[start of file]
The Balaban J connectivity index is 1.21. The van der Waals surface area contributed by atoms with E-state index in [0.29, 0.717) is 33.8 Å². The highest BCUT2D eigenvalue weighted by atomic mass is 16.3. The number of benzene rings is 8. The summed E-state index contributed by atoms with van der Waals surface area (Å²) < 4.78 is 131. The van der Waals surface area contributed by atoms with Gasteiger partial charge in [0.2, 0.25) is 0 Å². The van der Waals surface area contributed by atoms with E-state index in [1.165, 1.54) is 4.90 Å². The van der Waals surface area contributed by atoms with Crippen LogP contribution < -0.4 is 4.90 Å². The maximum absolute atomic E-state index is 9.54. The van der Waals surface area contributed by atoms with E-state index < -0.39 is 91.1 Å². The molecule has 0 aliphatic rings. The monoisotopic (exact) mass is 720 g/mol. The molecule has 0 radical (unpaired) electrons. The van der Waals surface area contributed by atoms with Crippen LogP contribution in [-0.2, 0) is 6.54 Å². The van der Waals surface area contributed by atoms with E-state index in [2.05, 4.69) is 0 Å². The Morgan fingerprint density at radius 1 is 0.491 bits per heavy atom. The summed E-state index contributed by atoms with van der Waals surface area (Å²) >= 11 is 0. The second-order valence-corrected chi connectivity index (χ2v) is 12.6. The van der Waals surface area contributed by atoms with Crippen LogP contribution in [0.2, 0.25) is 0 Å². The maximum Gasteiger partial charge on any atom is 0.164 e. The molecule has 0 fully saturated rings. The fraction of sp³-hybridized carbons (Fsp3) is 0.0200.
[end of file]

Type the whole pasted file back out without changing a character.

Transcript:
The Balaban J connectivity index is 1.21. The van der Waals surface area contributed by atoms with E-state index in [0.29, 0.717) is 33.8 Å². The highest BCUT2D eigenvalue weighted by atomic mass is 16.3. The number of benzene rings is 8. The summed E-state index contributed by atoms with van der Waals surface area (Å²) < 4.78 is 131. The van der Waals surface area contributed by atoms with Gasteiger partial charge in [0.2, 0.25) is 0 Å². The van der Waals surface area contributed by atoms with E-state index in [1.165, 1.54) is 4.90 Å². The van der Waals surface area contributed by atoms with Crippen LogP contribution < -0.4 is 4.90 Å². The maximum absolute atomic E-state index is 9.54. The van der Waals surface area contributed by atoms with E-state index < -0.39 is 91.1 Å². The molecule has 0 aliphatic rings. The monoisotopic (exact) mass is 720 g/mol. The molecule has 0 radical (unpaired) electrons. The van der Waals surface area contributed by atoms with Crippen LogP contribution in [-0.2, 0) is 6.54 Å². The van der Waals surface area contributed by atoms with E-state index in [2.05, 4.69) is 0 Å². The Morgan fingerprint density at radius 1 is 0.491 bits per heavy atom. The summed E-state index contributed by atoms with van der Waals surface area (Å²) >= 11 is 0. The second-order valence-corrected chi connectivity index (χ2v) is 12.6. The van der Waals surface area contributed by atoms with Crippen LogP contribution in [0.2, 0.25) is 0 Å². The maximum Gasteiger partial charge on any atom is 0.164 e. The molecule has 0 fully saturated rings. The fraction of sp³-hybridized carbons (Fsp3) is 0.0200.